US9378103B2 - Coordination techniques for redundant array of independent disks storage controllers - Google Patents

Coordination techniques for redundant array of independent disks storage controllers Download PDF

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US9378103B2
US9378103B2 US14/280,888 US201414280888A US9378103B2 US 9378103 B2 US9378103 B2 US 9378103B2 US 201414280888 A US201414280888 A US 201414280888A US 9378103 B2 US9378103 B2 US 9378103B2
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interface
controllers
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Naresh Madhusudana
Naveen Krishnamurthy
Sridhar Rao Veerla
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Avago Technologies International Sales Pte Ltd
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Abstract

Methods and structure for coordinating between Redundant Array of Independent Disks (RAID) storage controllers are provided. An exemplary system includes a RAID controller. The RAID controller includes a Peripheral Component Interconnect Express (PCIe) interface, a Serial Attached Small Computer System Interface (SAS) port operable to communicate with another RAID controller, and a command unit. The command unit is able to direct the interface to contact another PCIe interface at the other controller, to acquire an identifier of the other controller stored in a PCIe Inbound Map (PIM) for the other interface, and to activate a feature for the controller that enables cooperative management of storage devices between the controller and the other controller, if the identifier of the other controller matches discovery information maintained at the controller.

Description

FIELD OF THE INVENTION

The invention relates generally to Redundant Array of Independent Disks (RAID) systems.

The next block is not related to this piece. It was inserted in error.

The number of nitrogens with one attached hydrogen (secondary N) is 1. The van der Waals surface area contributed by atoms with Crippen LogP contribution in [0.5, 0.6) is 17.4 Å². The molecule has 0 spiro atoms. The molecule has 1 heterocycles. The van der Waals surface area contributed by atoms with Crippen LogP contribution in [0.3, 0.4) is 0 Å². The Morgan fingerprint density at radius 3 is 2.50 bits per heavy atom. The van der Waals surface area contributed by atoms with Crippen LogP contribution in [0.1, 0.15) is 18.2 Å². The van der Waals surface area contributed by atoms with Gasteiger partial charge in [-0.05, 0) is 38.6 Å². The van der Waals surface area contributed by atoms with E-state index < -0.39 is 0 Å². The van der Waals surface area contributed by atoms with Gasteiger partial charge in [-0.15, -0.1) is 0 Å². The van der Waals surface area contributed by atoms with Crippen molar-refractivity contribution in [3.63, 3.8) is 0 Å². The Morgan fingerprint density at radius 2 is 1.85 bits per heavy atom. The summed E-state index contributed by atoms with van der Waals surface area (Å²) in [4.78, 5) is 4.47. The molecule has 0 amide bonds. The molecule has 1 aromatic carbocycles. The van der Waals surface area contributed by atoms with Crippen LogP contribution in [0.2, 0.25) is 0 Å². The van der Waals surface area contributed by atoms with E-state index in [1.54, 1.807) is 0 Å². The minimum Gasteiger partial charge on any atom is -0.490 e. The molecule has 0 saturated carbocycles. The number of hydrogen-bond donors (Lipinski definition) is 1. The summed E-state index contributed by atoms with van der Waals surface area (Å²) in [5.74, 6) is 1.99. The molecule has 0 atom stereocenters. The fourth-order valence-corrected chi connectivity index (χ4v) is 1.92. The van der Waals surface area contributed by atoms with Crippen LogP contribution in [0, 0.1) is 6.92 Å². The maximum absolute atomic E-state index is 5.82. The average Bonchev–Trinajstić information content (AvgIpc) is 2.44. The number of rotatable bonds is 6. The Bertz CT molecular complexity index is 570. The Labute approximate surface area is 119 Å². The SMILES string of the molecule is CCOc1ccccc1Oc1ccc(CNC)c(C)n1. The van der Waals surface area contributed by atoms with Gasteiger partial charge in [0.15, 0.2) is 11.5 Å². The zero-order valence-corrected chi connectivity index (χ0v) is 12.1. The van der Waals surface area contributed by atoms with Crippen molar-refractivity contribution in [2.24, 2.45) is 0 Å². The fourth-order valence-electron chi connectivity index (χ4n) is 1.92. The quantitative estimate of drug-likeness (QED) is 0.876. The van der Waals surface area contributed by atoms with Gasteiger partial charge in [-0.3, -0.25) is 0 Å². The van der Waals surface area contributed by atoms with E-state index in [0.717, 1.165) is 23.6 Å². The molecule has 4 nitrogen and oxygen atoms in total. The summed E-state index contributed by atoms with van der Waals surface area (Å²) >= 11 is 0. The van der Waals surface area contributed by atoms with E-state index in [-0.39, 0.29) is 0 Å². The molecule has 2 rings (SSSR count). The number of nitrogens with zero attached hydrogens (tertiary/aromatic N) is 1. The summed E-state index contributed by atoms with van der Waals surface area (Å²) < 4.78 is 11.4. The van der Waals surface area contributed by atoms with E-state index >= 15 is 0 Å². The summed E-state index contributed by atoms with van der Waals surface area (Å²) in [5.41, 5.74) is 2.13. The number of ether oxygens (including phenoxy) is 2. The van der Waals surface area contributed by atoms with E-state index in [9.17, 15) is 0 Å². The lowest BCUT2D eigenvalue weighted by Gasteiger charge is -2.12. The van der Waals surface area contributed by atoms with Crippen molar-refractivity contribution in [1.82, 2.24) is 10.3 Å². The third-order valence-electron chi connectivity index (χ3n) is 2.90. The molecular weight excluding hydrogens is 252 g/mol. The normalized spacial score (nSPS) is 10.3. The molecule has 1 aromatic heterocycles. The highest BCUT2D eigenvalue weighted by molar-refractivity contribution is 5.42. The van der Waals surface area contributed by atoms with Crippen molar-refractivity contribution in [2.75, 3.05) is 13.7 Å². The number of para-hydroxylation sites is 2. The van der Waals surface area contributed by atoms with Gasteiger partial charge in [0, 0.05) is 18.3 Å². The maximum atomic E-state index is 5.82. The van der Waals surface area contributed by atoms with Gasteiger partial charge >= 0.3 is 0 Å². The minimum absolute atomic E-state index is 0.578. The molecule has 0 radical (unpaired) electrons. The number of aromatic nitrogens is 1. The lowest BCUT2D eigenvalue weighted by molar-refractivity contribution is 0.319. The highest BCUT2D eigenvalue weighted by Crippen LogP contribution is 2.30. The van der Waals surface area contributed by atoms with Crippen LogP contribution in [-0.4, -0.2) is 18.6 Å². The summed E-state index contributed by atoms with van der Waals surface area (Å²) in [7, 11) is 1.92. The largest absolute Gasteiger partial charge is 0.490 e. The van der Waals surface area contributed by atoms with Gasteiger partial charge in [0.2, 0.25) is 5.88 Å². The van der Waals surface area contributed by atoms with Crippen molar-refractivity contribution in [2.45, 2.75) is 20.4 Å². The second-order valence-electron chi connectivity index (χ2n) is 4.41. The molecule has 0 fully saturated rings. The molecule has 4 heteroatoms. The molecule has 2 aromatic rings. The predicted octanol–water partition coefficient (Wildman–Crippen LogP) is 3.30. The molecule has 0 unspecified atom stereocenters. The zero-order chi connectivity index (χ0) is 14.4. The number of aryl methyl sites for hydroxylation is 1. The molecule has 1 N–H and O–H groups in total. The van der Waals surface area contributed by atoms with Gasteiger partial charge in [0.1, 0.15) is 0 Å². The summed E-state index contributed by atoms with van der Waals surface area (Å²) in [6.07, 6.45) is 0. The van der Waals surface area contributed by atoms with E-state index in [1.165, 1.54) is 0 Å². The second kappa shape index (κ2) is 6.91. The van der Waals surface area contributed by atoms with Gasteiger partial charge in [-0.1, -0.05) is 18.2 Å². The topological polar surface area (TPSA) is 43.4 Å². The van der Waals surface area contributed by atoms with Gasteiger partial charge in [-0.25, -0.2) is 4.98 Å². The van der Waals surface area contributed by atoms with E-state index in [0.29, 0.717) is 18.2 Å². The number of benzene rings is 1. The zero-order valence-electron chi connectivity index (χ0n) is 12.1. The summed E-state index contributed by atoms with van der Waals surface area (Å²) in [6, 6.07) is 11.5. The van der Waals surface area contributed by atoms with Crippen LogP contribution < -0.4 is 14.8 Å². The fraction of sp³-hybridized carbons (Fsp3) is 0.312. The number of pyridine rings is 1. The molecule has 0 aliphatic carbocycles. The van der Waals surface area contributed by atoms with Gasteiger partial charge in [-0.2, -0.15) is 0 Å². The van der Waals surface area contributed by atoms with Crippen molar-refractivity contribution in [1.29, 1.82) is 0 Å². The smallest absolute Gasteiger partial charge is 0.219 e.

BACKGROUND

In Single Server High Availability (SSHA) systems, a single host is coupled with multiple RAID controllers. The RAID controllers are each connected to a shared set of storage devices via a common protocol (e.g., Small Computer System Interface (SCSI), Serial Attached SCSI (SAS), etc.), and the RAID controllers are used to retrieve and/or store data at the set of storage devices. The host utilizes a Multi-Path Input/Output (MPIO) driver to direct Input/Output (I/O) operations to the RAID controllers. The RAID controllers can each manage I/O for one or more logical RAID volumes, and serve as backup controllers for each other in case of a failure. Thus, when one RAID controller fails, the other RAID controller assumes control of logical volumes that were previously managed by the failed controller.

SUMMARY

Systems and methods herein utilize shared Peripheral Component Interconnect Express (PCIe) memory access between RAID controllers. One exemplary embodiment includes a RAID controller. The RAID controller includes a Peripheral Component Interconnect Express (PCIe) interface, a Serial Attached Small Computer System Interface (SAS) port operable to communicate with another RAID controller, and a command unit. The command unit is able to direct the interface to contact another PCIe interface at the other controller, and to acquire an identifier of the other controller stored in a PCIe Inbound Map (PIM) for the other interface. The command unit is also able to activate a feature for the controller that enables cooperative management of storage devices between the controller and the other controller, if the identifier of the other controller matches discovery information maintained at the controller.